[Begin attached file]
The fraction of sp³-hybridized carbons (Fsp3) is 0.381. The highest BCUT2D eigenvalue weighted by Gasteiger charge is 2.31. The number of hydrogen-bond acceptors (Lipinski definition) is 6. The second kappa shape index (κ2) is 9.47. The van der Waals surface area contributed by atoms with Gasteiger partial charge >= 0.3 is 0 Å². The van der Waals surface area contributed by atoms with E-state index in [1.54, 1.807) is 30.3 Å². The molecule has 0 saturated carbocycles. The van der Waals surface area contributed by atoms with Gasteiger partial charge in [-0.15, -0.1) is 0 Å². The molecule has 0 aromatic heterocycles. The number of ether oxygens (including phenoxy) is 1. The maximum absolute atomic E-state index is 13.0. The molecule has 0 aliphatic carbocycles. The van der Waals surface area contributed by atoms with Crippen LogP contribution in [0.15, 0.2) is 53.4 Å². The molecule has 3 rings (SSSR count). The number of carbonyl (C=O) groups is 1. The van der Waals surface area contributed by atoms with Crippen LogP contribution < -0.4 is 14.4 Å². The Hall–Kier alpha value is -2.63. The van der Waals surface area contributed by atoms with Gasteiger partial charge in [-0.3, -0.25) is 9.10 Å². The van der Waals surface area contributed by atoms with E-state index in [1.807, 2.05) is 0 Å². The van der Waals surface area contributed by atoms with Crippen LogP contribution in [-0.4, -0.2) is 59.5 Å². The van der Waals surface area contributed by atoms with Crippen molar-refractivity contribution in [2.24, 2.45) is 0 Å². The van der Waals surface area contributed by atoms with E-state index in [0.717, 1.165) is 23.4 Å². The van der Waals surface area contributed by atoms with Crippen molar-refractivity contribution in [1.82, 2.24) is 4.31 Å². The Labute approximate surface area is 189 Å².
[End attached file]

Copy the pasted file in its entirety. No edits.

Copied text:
The fraction of sp³-hybridized carbons (Fsp3) is 0.381. The highest BCUT2D eigenvalue weighted by Gasteiger charge is 2.31. The number of hydrogen-bond acceptors (Lipinski definition) is 6. The second kappa shape index (κ2) is 9.47. The van der Waals surface area contributed by atoms with Gasteiger partial charge >= 0.3 is 0 Å². The van der Waals surface area contributed by atoms with E-state index in [1.54, 1.807) is 30.3 Å². The molecule has 0 saturated carbocycles. The van der Waals surface area contributed by atoms with Gasteiger partial charge in [-0.15, -0.1) is 0 Å². The molecule has 0 aromatic heterocycles. The number of ether oxygens (including phenoxy) is 1. The maximum absolute atomic E-state index is 13.0. The molecule has 0 aliphatic carbocycles. The van der Waals surface area contributed by atoms with Crippen LogP contribution in [0.15, 0.2) is 53.4 Å². The molecule has 3 rings (SSSR count). The number of carbonyl (C=O) groups is 1. The van der Waals surface area contributed by atoms with Crippen LogP contribution < -0.4 is 14.4 Å². The Hall–Kier alpha value is -2.63. The van der Waals surface area contributed by atoms with Gasteiger partial charge in [-0.3, -0.25) is 9.10 Å². The van der Waals surface area contributed by atoms with E-state index in [1.807, 2.05) is 0 Å². The van der Waals surface area contributed by atoms with Crippen LogP contribution in [-0.4, -0.2) is 59.5 Å². The van der Waals surface area contributed by atoms with Crippen molar-refractivity contribution in [2.24, 2.45) is 0 Å². The van der Waals surface area contributed by atoms with E-state index in [0.717, 1.165) is 23.4 Å². The van der Waals surface area contributed by atoms with Crippen molar-refractivity contribution in [1.82, 2.24) is 4.31 Å². The Labute approximate surface area is 189 Å².